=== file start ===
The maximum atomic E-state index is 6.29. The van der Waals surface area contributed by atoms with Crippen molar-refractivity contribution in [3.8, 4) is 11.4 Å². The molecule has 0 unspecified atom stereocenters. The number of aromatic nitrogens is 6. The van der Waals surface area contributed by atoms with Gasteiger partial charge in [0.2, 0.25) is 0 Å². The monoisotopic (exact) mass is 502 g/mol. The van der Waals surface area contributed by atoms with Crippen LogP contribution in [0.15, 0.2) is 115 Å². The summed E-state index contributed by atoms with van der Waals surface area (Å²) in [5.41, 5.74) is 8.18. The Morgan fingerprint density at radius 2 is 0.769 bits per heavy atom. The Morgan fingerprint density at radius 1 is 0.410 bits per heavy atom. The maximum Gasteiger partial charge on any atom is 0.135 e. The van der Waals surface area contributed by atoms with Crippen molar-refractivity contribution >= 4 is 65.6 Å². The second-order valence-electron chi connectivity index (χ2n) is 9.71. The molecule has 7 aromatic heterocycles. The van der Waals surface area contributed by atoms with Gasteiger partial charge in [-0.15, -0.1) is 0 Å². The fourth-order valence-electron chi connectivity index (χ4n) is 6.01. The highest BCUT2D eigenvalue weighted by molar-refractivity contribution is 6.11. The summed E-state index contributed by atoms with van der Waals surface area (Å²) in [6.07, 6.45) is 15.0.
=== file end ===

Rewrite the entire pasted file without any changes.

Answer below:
The maximum atomic E-state index is 6.29. The van der Waals surface area contributed by atoms with Crippen molar-refractivity contribution in [3.8, 4) is 11.4 Å². The molecule has 0 unspecified atom stereocenters. The number of aromatic nitrogens is 6. The van der Waals surface area contributed by atoms with Gasteiger partial charge in [0.2, 0.25) is 0 Å². The monoisotopic (exact) mass is 502 g/mol. The van der Waals surface area contributed by atoms with Crippen LogP contribution in [0.15, 0.2) is 115 Å². The summed E-state index contributed by atoms with van der Waals surface area (Å²) in [5.41, 5.74) is 8.18. The Morgan fingerprint density at radius 2 is 0.769 bits per heavy atom. The Morgan fingerprint density at radius 1 is 0.410 bits per heavy atom. The maximum Gasteiger partial charge on any atom is 0.135 e. The van der Waals surface area contributed by atoms with Crippen molar-refractivity contribution >= 4 is 65.6 Å². The second-order valence-electron chi connectivity index (χ2n) is 9.71. The molecule has 7 aromatic heterocycles. The van der Waals surface area contributed by atoms with Gasteiger partial charge in [-0.15, -0.1) is 0 Å². The fourth-order valence-electron chi connectivity index (χ4n) is 6.01. The highest BCUT2D eigenvalue weighted by molar-refractivity contribution is 6.11. The summed E-state index contributed by atoms with van der Waals surface area (Å²) in [6.07, 6.45) is 15.0.